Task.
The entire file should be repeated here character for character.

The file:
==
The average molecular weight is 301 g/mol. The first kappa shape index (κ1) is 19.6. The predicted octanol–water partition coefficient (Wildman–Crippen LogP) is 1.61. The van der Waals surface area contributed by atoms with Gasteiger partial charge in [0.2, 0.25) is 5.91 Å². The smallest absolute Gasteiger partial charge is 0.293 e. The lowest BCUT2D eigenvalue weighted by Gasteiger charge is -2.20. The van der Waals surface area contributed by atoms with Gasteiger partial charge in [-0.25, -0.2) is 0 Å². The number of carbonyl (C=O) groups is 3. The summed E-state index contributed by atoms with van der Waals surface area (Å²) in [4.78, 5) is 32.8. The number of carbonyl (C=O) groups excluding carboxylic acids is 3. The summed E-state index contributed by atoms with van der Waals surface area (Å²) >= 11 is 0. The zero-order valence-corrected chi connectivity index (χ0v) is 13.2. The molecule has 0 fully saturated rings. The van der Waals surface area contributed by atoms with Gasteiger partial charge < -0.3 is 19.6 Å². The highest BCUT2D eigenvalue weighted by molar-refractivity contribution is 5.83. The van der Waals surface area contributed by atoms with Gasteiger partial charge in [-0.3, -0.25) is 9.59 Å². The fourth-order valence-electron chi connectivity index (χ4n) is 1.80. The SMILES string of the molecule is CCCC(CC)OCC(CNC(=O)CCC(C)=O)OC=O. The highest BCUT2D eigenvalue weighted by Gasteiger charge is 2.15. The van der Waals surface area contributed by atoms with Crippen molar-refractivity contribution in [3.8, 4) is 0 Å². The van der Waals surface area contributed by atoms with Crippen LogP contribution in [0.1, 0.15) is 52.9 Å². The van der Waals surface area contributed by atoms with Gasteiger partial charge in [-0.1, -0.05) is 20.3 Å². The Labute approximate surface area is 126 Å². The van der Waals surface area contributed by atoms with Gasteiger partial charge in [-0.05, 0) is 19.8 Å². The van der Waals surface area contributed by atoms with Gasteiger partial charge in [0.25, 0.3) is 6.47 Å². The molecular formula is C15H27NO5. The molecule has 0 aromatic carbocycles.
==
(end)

The average molecular weight is 301 g/mol. The first kappa shape index (κ1) is 19.6. The predicted octanol–water partition coefficient (Wildman–Crippen LogP) is 1.61. The van der Waals surface area contributed by atoms with Gasteiger partial charge in [0.2, 0.25) is 5.91 Å². The smallest absolute Gasteiger partial charge is 0.293 e. The lowest BCUT2D eigenvalue weighted by Gasteiger charge is -2.20. The van der Waals surface area contributed by atoms with Gasteiger partial charge in [-0.25, -0.2) is 0 Å². The number of carbonyl (C=O) groups is 3. The summed E-state index contributed by atoms with van der Waals surface area (Å²) in [4.78, 5) is 32.8. The number of carbonyl (C=O) groups excluding carboxylic acids is 3. The summed E-state index contributed by atoms with van der Waals surface area (Å²) >= 11 is 0. The zero-order valence-corrected chi connectivity index (χ0v) is 13.2. The molecule has 0 fully saturated rings. The van der Waals surface area contributed by atoms with Gasteiger partial charge < -0.3 is 19.6 Å². The highest BCUT2D eigenvalue weighted by molar-refractivity contribution is 5.83. The van der Waals surface area contributed by atoms with Gasteiger partial charge in [-0.3, -0.25) is 9.59 Å². The fourth-order valence-electron chi connectivity index (χ4n) is 1.80. The SMILES string of the molecule is CCCC(CC)OCC(CNC(=O)CCC(C)=O)OC=O. The highest BCUT2D eigenvalue weighted by Gasteiger charge is 2.15. The van der Waals surface area contributed by atoms with Crippen molar-refractivity contribution in [3.8, 4) is 0 Å². The van der Waals surface area contributed by atoms with Crippen LogP contribution in [0.1, 0.15) is 52.9 Å². The van der Waals surface area contributed by atoms with Gasteiger partial charge in [-0.1, -0.05) is 20.3 Å². The Labute approximate surface area is 126 Å². The van der Waals surface area contributed by atoms with Gasteiger partial charge in [-0.05, 0) is 19.8 Å². The van der Waals surface area contributed by atoms with Gasteiger partial charge in [0.25, 0.3) is 6.47 Å². The molecular formula is C15H27NO5. The molecule has 0 aromatic carbocycles.